The DVD Content Scrambling System Explained (Part 2)
In this second part of the "DVD Content Scrambling System Explained" series of posts, we'll examine how the decryption process works. But before we can decrypt a DVD movie's data, a disk key and title key must first be obtained. These two keys are found in an encrypted format on the DVD disk and are 5 bytes in size. The process in which the two keys are decrypted and used to decrypt the movie data is graphically shown below in Figure 1.
Figure 1: Content Scrambling System Key & Data Decryption
The disk key is the first key that must be decrypted. There are 409 different versions of the disk key found on the DVD disc in a hidden sector. Each version of the key can be decrypted to produce the same disk key by using a different DVD player's key. The unencrypted disk key can be found by the function DA using the player key assigned to the DVD player as well as the correct encrypted disk key. To ensure the correct version of the encrypted disk key was used, verification takes place using the DA function using a hash found on the disk as well as the recently decrypted disk key. If the same disk key is returned by the verification then it was decrypted correctly. Otherwise the DVD player will try to decrypt another version of the encrypted disk key, verify it using the hash, and repeat until it obtains the correct, decrypted disk key.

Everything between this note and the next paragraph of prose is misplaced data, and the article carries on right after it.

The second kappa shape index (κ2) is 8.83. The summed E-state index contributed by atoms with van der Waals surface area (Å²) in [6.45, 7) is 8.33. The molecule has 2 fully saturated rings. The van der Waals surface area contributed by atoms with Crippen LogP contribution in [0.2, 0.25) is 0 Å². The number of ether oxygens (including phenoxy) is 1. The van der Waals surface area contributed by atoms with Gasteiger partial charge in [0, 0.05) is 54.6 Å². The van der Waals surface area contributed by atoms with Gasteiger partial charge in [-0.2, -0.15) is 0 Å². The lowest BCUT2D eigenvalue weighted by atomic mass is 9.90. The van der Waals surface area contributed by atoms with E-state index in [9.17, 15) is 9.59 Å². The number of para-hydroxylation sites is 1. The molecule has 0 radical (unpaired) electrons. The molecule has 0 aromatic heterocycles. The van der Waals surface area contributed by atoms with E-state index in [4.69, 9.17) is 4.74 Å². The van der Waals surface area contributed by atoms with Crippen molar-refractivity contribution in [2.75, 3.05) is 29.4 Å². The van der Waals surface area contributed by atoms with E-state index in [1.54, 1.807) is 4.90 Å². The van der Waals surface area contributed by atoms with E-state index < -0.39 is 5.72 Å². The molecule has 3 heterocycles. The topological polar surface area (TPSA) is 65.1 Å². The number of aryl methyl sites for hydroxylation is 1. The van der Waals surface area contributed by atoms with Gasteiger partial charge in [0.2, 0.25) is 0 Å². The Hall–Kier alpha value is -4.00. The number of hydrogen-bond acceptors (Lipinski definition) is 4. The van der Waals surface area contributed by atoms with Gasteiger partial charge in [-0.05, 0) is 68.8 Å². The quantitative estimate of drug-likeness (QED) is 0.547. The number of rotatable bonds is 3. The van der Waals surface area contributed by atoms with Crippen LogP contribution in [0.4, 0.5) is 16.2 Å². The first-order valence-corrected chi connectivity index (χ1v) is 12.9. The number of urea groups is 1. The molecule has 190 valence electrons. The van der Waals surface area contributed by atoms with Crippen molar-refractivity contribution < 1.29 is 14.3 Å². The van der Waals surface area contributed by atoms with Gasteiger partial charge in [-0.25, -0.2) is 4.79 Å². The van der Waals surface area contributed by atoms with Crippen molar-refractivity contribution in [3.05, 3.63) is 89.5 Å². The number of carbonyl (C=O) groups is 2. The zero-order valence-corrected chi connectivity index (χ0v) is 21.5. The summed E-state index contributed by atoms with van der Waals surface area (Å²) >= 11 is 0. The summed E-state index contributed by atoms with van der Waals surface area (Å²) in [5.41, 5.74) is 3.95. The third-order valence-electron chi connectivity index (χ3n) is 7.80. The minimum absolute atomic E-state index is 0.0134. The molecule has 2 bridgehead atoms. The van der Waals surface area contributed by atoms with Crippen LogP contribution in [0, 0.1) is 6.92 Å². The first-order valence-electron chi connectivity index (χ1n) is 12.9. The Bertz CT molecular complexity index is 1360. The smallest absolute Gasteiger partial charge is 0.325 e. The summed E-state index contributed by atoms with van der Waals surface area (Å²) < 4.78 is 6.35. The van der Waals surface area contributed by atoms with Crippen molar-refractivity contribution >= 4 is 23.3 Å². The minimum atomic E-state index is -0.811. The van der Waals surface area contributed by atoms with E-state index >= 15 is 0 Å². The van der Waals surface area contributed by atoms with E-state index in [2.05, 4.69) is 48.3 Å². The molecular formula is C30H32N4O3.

Once the disk key has been obtained, it is used to decrypt a title key. This key is assigned to each "title" on the DVD. Such titles can range from the entire movie to a behind the scenes video. The title key is found in an encrypted form on the disk and must be decrypted by the DB function using the disk key.
Now that the title key has been found, the movie can now be decrypted. The movie’s data is spread out over many 2048 byte sectors on the DVD disk. The movie data, found after the 128 byte sector header, can be decrypted by the function DC using the encrypted data, the title key, and another key called the sector key. This sector key is found in an unencrypted format in bytes 80 to 84 of the sector header.
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